Hafner Vineyard

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Cover Crop

Driving through the Wine Country, you may notice some vineyards are void of any vegetation on the vineyard floor, while others have grass and weeds growing between the rows, and still others are a mixture of these styles with rows alternating between cultivated and uncultivated land. You might also notice that beneath some rows the soil is untilled but bare while others show signs of cultivation. Why is that? Vineyard practices vary from grower to grower. The methods we employ are motivated by a focus on vineyard sustainability - our desire to enrich the soil and promote a healthy environment for our vines, thereby preserving the land for generations to come. We choose to cultivate every other row and to cultivate beneath the vines.

The OSB is cultivated back into the soil.

After Harvest, we seed every other row with a cover crop called “Organic Soil Builder” which is comprised of a mixture of Nitrogen fixing legumes including peas, beans and vetch. We plant in the Fall and the cover crop grows through the Winter before we till the organic matter back into the soil in the Spring.

Seeded cover crop begins to grow during November at Hafner Vineyard

Cover crop grows robustly in the Winter months.The cover crop is cultivated back into the soil at Hafner

Incorporating this special mixture of plants enriches the soil with nutrients and biomass. These same rows are seeded annually for 3-5 years, and then we switch and begin seeding OSB in the rows that have been left uncultivated during that time. When we make this change we plant a mixture of grasses and clovers in the rows that have had OSB. These plants give us a stable platform upon which to operate our tractors and reduces soil compaction. Deciding when to make these changes is a bit of an art with timing based primarily on the weather.

Sweet peas are part of the organic soil builder mix that vineyard manager, David Huebel, plants. Bell bean grows in the cover crop of the vineyard at Hafner   
So what about the cultivation under the vines? Vines compete with neighboring plants for resources. If nothing is done to control weeds growing beneath the vines they will suffer from this competition. We could use herbicides to eliminate this competition, but we prefer a more organic approach to weeding. We use two different machines to weed beneath the vines, but occasionally our crew needs to follow with shovels.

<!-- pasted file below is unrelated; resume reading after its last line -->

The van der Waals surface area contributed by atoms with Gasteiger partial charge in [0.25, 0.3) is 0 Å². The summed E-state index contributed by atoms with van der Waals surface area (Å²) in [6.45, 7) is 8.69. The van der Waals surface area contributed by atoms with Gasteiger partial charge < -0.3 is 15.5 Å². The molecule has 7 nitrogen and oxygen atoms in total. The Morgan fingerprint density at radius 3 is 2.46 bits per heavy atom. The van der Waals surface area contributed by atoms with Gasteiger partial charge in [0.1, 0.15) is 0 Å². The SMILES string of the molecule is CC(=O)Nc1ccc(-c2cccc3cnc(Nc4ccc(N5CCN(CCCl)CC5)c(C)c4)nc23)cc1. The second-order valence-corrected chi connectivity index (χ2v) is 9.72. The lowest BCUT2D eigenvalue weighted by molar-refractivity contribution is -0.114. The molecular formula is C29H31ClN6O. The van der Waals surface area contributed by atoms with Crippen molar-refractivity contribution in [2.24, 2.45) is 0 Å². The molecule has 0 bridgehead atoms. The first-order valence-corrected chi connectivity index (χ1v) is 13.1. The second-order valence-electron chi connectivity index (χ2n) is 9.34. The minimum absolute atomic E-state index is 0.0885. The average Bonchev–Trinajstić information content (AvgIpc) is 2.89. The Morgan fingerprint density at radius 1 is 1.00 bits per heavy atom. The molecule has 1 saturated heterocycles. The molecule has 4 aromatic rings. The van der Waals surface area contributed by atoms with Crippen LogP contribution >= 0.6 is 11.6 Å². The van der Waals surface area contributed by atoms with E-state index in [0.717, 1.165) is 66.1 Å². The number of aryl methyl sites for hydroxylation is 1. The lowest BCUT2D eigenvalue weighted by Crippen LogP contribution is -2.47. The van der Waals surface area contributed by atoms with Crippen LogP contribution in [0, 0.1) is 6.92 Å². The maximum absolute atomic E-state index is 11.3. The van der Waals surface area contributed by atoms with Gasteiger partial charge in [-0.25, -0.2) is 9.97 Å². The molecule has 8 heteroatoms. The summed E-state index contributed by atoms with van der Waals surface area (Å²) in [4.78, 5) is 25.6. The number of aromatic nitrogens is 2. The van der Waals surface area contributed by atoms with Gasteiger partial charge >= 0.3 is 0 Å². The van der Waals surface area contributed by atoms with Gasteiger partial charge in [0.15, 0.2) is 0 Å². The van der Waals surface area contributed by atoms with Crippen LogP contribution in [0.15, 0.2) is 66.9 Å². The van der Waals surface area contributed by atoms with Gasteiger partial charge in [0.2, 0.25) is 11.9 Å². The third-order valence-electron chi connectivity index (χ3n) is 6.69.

The Clemens at work at Hafner focusing on vineyard sustainabilityUnderground cultivator (a Clemens) works at Hafner Vineyard

There is another threat to healthy vines that must be mitigated: pest insects. Fortunately Nature has a cure: predatory insects. We invite these good bugs to the vineyard by planting a mixture of flowers that provide habitat as well as an alternative food source (nectar) so that once they’ve finished with the pests they are motivated to stick around in case any others decide to show up. We plant a mixture of a dozen different flowers, known as an “insectary blend”, every 10 – 12 rows that is sure to please predators like ladybugs, predatory wasps and lacewings.

Insectary blend blooming at Hafner Vineyard

Hopefully this provides some useful information for your next drive through the Wine Country. When you come visit us, depending on the season, you can look for the OSB growing or the bare soil where it has been disked back in and Nature is using that material to enrich the soil. If you’re here in the Spring you can look for the flowers of our insectary rows, always a visual treat. Or you might turn your attention to the soil directly beneath the vines and know that machinery has reduced the competition instead of chemistry. Our dedication to farming sustainably gives us the grapes that we make into wine for you to enjoy. Our goal is to make sure that continues for generations!

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